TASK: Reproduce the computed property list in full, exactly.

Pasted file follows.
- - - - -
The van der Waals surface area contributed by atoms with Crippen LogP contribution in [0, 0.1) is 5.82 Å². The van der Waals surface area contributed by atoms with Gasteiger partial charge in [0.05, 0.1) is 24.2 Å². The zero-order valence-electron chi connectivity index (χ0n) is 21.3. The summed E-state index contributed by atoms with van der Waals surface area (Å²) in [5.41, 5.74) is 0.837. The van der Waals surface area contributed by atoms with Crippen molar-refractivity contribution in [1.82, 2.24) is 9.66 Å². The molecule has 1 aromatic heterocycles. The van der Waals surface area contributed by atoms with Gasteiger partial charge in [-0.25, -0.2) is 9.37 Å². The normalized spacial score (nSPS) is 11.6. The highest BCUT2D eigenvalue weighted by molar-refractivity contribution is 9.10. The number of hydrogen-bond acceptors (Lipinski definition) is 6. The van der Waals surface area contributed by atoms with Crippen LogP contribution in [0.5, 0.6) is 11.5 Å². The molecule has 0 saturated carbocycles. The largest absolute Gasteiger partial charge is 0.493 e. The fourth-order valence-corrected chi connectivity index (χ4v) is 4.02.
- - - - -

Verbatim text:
The van der Waals surface area contributed by atoms with Crippen LogP contribution in [0, 0.1) is 5.82 Å². The van der Waals surface area contributed by atoms with Gasteiger partial charge in [0.05, 0.1) is 24.2 Å². The zero-order valence-electron chi connectivity index (χ0n) is 21.3. The summed E-state index contributed by atoms with van der Waals surface area (Å²) in [5.41, 5.74) is 0.837. The van der Waals surface area contributed by atoms with Crippen molar-refractivity contribution in [1.82, 2.24) is 9.66 Å². The molecule has 1 aromatic heterocycles. The van der Waals surface area contributed by atoms with Gasteiger partial charge in [-0.25, -0.2) is 9.37 Å². The normalized spacial score (nSPS) is 11.6. The highest BCUT2D eigenvalue weighted by molar-refractivity contribution is 9.10. The number of hydrogen-bond acceptors (Lipinski definition) is 6. The van der Waals surface area contributed by atoms with Crippen LogP contribution in [0.5, 0.6) is 11.5 Å². The molecule has 0 saturated carbocycles. The largest absolute Gasteiger partial charge is 0.493 e. The fourth-order valence-corrected chi connectivity index (χ4v) is 4.02.